“I’m just definitely blessed and happy to be in the Tampa Bay organization,” Bond said. “I talked to them at the (NFL) Combine, and I just feel happy and feel blessed to be where I’m at. They were just one of the teams that showed a lot of interest in me during the process. I know I’m going to be an outside backer there. I plan on going there and trying to contribute on special teams early and go from there.
“I couldn’t stay home and just watch (it on TV) all day, so my family went to a secluded little bowling alley back home in Sacramento, bowled a little bit and just waited for the phone to ring. Tampa told me in the fifth that they were hoping I wouldn’t get picked, because they wanted me early in the sixth. Then the GM called me, told me to look at my family and tell them I’m a Buc.”
“Devante was a big part of our success last year,” said Stoops. “You saw his athleticism on display at the NFL Combine and our Pro Day. He’s also smart, versatile and a great pass rusher. He plays with great hands and sheds blockers well. He’s only going to continue to improve at the next level.”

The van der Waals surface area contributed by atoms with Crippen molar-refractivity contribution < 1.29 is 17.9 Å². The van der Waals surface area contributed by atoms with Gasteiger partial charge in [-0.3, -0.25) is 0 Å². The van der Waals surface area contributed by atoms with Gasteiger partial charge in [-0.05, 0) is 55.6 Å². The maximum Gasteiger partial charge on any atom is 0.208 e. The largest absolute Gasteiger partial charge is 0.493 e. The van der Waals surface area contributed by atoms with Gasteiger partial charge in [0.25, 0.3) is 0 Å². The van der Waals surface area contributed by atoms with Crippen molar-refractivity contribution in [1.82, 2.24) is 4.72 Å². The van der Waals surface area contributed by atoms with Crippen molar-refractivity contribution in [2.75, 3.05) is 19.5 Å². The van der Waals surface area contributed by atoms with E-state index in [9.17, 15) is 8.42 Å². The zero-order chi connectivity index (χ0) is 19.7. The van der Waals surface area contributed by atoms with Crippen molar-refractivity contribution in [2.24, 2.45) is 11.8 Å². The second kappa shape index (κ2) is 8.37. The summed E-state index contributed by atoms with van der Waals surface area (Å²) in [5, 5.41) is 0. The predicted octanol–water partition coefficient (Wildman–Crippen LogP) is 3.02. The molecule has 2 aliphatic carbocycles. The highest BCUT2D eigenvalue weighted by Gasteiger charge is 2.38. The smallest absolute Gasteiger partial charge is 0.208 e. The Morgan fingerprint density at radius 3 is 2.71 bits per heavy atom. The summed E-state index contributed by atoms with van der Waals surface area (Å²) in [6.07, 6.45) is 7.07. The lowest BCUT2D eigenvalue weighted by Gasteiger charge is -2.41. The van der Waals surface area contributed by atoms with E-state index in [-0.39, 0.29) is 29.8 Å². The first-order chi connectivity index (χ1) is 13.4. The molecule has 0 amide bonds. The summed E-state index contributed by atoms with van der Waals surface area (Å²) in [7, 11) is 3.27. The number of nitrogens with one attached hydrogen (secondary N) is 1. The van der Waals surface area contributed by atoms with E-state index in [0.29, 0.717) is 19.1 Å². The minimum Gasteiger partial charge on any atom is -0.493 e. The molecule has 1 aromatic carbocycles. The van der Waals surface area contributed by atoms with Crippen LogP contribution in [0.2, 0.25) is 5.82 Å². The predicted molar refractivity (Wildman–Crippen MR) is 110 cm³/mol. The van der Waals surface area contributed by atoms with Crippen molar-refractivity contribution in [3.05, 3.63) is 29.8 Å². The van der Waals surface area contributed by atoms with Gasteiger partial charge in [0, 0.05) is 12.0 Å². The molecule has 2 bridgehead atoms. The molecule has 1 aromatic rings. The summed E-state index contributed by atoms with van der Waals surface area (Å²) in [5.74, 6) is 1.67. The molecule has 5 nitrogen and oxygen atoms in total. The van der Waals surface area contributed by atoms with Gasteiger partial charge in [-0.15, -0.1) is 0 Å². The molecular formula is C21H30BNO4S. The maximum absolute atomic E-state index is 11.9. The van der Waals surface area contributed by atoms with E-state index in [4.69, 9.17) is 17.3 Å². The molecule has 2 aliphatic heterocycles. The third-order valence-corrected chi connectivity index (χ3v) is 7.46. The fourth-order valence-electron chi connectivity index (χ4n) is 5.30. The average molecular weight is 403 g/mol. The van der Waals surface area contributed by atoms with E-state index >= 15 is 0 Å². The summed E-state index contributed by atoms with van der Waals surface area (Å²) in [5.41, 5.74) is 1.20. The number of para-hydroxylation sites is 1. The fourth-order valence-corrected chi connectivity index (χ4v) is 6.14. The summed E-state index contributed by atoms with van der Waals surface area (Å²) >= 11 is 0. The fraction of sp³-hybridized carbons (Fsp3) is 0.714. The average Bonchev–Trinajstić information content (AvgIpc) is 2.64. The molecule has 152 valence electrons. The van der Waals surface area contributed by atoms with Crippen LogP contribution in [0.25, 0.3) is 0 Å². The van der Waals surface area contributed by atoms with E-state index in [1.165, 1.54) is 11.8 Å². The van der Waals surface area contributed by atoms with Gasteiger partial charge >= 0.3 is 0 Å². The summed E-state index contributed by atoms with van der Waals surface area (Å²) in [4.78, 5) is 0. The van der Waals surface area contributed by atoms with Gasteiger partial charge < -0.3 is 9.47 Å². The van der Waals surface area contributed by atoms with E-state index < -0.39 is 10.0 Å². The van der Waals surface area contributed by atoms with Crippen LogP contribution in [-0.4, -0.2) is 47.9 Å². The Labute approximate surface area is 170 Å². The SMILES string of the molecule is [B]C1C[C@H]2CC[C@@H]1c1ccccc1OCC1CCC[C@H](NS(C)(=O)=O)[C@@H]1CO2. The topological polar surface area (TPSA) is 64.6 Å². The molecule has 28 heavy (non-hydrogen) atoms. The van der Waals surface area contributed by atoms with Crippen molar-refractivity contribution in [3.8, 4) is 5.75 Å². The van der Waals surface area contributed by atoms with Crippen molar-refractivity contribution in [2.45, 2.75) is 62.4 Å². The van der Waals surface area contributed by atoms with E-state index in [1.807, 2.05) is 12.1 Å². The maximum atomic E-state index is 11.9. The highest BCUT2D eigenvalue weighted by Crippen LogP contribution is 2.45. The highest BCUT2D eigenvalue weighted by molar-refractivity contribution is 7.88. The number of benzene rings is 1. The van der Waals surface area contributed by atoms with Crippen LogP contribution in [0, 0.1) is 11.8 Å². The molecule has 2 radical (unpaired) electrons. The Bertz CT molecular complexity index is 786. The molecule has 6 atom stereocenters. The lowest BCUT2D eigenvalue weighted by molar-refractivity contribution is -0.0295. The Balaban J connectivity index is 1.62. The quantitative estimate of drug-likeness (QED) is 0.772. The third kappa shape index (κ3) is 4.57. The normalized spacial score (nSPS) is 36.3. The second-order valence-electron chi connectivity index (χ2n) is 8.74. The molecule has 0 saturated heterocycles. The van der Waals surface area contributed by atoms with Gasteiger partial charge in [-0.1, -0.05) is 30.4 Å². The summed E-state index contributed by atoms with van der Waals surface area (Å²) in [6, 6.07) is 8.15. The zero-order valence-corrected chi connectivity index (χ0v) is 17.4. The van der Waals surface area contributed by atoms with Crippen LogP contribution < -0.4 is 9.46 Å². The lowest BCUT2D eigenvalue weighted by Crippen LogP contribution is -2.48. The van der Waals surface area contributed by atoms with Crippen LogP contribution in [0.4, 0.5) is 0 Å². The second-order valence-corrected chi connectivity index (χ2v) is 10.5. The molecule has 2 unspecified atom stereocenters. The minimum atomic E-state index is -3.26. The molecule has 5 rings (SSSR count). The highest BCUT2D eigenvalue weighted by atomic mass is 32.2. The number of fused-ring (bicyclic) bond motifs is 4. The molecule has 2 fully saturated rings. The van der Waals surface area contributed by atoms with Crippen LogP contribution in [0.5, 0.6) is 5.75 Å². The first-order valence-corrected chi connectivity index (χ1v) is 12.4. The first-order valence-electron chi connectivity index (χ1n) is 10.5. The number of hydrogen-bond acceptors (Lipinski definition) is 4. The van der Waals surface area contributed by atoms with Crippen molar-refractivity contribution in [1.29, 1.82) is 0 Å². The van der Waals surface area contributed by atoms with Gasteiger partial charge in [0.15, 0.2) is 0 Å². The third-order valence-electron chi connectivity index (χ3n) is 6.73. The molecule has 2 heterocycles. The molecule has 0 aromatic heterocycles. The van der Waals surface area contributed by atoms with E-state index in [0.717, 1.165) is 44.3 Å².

Tampa Bay General Manager Jason Licht said Bond has a great opportunity.
“And then Devante (Bond), Sam linebacker from Oklahoma; heavy-handed and athletic,” Licht said. “Great kid.”
Several Sooners who were not drafted signed free-agent contracts with teams. Linebacker Eric Striker agreed to a contract with the Buffalo Bills. Linebacker Dominique Alexander signed with the Cleveland Browns, lineman Nila Kasitati with the Houston Texans, wideout Durron Neal with the Denver Broncos and linebacker Frank Shannon also with the Broncos.